Parasitology, Harold W. Manter Laboratory of

 

Date of this Version

2000

Comments

Published in Metazoan Parasites in the Neotropics: A Systematic and Ecological Perspective, edited by G. Salgado-Maldonado, A.N. Garcia Aldrete and V.M. Vidal-Martinez. 2000. Instituto de Biologia. UNAM, Mexico. p. 117-133.

Abstract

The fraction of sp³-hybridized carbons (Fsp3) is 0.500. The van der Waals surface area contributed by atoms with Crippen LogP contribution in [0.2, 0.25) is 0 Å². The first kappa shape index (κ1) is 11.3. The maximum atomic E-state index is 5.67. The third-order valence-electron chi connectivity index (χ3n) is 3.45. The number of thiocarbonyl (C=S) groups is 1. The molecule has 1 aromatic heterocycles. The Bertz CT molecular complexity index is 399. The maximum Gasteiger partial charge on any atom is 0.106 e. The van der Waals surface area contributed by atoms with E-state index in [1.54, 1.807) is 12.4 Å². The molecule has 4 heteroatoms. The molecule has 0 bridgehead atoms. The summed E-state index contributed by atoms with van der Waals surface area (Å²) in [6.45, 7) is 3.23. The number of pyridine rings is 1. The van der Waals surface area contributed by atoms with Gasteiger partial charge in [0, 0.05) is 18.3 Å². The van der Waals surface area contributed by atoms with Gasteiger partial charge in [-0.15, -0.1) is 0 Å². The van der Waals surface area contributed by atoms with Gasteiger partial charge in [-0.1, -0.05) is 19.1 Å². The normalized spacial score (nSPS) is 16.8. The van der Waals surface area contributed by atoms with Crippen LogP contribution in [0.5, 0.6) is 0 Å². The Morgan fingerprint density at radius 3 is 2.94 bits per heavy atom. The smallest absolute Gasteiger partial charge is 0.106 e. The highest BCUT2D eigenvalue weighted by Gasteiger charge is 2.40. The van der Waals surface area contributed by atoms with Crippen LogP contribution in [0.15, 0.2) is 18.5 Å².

During July-September 1993 and May 1996, a survey of the metazoan parasites of 817 elasmobranchs from the Gulf of California, representing 42 species, was conducted at 14 sites along the western portion of the Gulf of California. Elasmobranchs were obtained from local commercial fishers. In this paper, we report all digeneans collected during the survey, excluding the gorgoderids, which will be presented in a subsequent paper. Four species from three hemiuroid families were collected, none of which was known previously from the Gulf of California. Syncoelium vermilionensis sp. n. (Syncoeliidae), a species that differs most notably from its congeners by having more testes, is described from the gills and gill arches of Mobula thurstoni and M. japonica. Paronatrema vaginicola (Syncoeliidae) is reported from the cloaca, gill arches, and buccal cavity of Prionace glauca (blue shark) and Alopias pelagicus (pelagic thresher shark). These hosts represent new host records for the species, and this is the first record of the parasite from the eastern Pacific Ocean. Observations of uterine morphology in S. vermilionensis and P. vaginicola along with published descriptions of other species in Syncoeliidae indicate that all members of this family obtain a diagnostically thick outer shell of their eggs within a thick-walled section of the uterus rather than in the ootype, as in other digenean groups. Otodistomum veliporum (Azygiidae) is reported from the stomach of Squatina californica (angel shark), from the body cavity of Mustelus helei (brown smoothhound), and from the stomach of two species of horn sharks (Heterodontus francisci and H. mexicanus). Mustelus henlei, H. francisci, and H. mexicanus are new hosts for the parasite. Ptychogonimus megastoma (Ptychogonimidae) is reported from the stomach of Mustelus lunulatus (sicklefin smoothhound) and M. californicus (gray smoothhound). Both are new hosts for the parasite, and this is the first report of the parasite from the eastern Pacific Ocean.

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